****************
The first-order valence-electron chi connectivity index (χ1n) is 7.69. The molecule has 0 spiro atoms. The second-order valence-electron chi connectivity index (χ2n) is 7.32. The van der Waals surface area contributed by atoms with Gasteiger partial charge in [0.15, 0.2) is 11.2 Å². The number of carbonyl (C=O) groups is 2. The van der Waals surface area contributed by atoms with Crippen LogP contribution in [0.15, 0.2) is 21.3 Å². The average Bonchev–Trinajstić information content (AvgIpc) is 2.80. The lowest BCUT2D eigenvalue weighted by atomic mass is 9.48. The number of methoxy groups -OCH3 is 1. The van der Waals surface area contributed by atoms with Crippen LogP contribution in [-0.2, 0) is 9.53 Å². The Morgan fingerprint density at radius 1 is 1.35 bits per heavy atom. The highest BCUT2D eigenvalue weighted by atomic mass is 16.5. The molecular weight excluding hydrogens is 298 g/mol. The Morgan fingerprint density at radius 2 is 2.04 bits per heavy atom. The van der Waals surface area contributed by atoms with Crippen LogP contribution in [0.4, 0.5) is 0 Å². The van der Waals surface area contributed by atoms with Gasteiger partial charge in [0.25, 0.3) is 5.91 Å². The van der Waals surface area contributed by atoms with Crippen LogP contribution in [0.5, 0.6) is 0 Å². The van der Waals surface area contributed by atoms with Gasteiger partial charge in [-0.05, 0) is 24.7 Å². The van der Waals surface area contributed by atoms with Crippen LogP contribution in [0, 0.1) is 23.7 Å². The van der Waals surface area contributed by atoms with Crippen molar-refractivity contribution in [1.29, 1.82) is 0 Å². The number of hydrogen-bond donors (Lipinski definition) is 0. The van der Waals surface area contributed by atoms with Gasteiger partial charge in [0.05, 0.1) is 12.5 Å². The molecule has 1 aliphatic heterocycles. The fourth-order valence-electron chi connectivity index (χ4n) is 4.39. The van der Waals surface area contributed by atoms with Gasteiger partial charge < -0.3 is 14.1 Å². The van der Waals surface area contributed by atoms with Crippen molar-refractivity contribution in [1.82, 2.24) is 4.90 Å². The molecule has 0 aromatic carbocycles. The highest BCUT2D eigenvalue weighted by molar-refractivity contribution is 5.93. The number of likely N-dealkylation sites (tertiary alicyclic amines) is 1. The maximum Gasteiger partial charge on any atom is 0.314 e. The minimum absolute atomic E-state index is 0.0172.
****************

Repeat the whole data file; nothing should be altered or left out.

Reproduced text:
The first-order valence-electron chi connectivity index (χ1n) is 7.69. The molecule has 0 spiro atoms. The second-order valence-electron chi connectivity index (χ2n) is 7.32. The van der Waals surface area contributed by atoms with Gasteiger partial charge in [0.15, 0.2) is 11.2 Å². The number of carbonyl (C=O) groups is 2. The van der Waals surface area contributed by atoms with Crippen LogP contribution in [0.15, 0.2) is 21.3 Å². The average Bonchev–Trinajstić information content (AvgIpc) is 2.80. The lowest BCUT2D eigenvalue weighted by atomic mass is 9.48. The number of methoxy groups -OCH3 is 1. The van der Waals surface area contributed by atoms with Crippen LogP contribution in [-0.2, 0) is 9.53 Å². The Morgan fingerprint density at radius 1 is 1.35 bits per heavy atom. The highest BCUT2D eigenvalue weighted by atomic mass is 16.5. The molecular weight excluding hydrogens is 298 g/mol. The Morgan fingerprint density at radius 2 is 2.04 bits per heavy atom. The van der Waals surface area contributed by atoms with Crippen LogP contribution in [0.4, 0.5) is 0 Å². The van der Waals surface area contributed by atoms with Gasteiger partial charge in [0.25, 0.3) is 5.91 Å². The van der Waals surface area contributed by atoms with Crippen LogP contribution in [0.5, 0.6) is 0 Å². The van der Waals surface area contributed by atoms with Gasteiger partial charge in [-0.05, 0) is 24.7 Å². The van der Waals surface area contributed by atoms with Crippen LogP contribution in [0, 0.1) is 23.7 Å². The van der Waals surface area contributed by atoms with Crippen molar-refractivity contribution in [1.29, 1.82) is 0 Å². The number of hydrogen-bond donors (Lipinski definition) is 0. The van der Waals surface area contributed by atoms with Gasteiger partial charge in [0.05, 0.1) is 12.5 Å². The molecule has 1 aliphatic heterocycles. The fourth-order valence-electron chi connectivity index (χ4n) is 4.39. The van der Waals surface area contributed by atoms with Gasteiger partial charge < -0.3 is 14.1 Å². The van der Waals surface area contributed by atoms with Crippen molar-refractivity contribution in [1.82, 2.24) is 4.90 Å². The molecule has 0 aromatic carbocycles. The highest BCUT2D eigenvalue weighted by molar-refractivity contribution is 5.93. The number of likely N-dealkylation sites (tertiary alicyclic amines) is 1. The maximum Gasteiger partial charge on any atom is 0.314 e. The minimum absolute atomic E-state index is 0.0172.